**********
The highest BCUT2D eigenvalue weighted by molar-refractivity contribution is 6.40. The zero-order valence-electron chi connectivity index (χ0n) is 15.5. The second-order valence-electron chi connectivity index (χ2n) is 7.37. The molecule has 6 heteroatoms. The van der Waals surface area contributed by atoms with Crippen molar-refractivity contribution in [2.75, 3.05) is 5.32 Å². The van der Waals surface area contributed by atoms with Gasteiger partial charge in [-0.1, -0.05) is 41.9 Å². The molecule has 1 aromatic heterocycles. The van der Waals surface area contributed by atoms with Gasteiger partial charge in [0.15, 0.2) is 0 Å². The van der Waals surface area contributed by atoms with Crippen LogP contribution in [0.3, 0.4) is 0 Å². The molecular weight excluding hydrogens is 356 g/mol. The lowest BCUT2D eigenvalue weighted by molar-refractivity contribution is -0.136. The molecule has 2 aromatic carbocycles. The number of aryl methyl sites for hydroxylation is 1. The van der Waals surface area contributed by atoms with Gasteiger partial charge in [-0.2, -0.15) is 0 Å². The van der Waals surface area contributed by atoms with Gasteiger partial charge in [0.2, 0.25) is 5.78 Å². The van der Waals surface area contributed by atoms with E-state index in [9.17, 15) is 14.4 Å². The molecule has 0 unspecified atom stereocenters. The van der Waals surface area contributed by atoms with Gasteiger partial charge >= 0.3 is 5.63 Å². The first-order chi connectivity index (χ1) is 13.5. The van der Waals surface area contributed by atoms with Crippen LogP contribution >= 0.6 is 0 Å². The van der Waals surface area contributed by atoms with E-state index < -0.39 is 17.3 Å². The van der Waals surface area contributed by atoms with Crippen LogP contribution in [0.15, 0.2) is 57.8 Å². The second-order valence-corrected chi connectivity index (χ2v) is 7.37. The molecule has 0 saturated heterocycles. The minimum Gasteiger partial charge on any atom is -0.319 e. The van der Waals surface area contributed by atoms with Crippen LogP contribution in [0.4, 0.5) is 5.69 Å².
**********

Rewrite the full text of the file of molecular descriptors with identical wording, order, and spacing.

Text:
The highest BCUT2D eigenvalue weighted by molar-refractivity contribution is 6.40. The zero-order valence-electron chi connectivity index (χ0n) is 15.5. The second-order valence-electron chi connectivity index (χ2n) is 7.37. The molecule has 6 heteroatoms. The van der Waals surface area contributed by atoms with Crippen molar-refractivity contribution in [2.75, 3.05) is 5.32 Å². The van der Waals surface area contributed by atoms with Gasteiger partial charge in [-0.1, -0.05) is 41.9 Å². The molecule has 1 aromatic heterocycles. The van der Waals surface area contributed by atoms with Gasteiger partial charge in [0.15, 0.2) is 0 Å². The van der Waals surface area contributed by atoms with Crippen LogP contribution in [0.3, 0.4) is 0 Å². The molecular weight excluding hydrogens is 356 g/mol. The lowest BCUT2D eigenvalue weighted by molar-refractivity contribution is -0.136. The molecule has 2 aromatic carbocycles. The number of aryl methyl sites for hydroxylation is 1. The van der Waals surface area contributed by atoms with Gasteiger partial charge in [-0.2, -0.15) is 0 Å². The van der Waals surface area contributed by atoms with Gasteiger partial charge in [0.2, 0.25) is 5.78 Å². The van der Waals surface area contributed by atoms with E-state index in [9.17, 15) is 14.4 Å². The molecule has 0 unspecified atom stereocenters. The van der Waals surface area contributed by atoms with Gasteiger partial charge >= 0.3 is 5.63 Å². The first-order chi connectivity index (χ1) is 13.5. The van der Waals surface area contributed by atoms with Crippen LogP contribution >= 0.6 is 0 Å². The van der Waals surface area contributed by atoms with E-state index < -0.39 is 17.3 Å². The van der Waals surface area contributed by atoms with Crippen LogP contribution in [0.15, 0.2) is 57.8 Å². The second-order valence-corrected chi connectivity index (χ2v) is 7.37. The molecule has 0 saturated heterocycles. The minimum Gasteiger partial charge on any atom is -0.319 e. The van der Waals surface area contributed by atoms with Crippen LogP contribution in [0.4, 0.5) is 5.69 Å².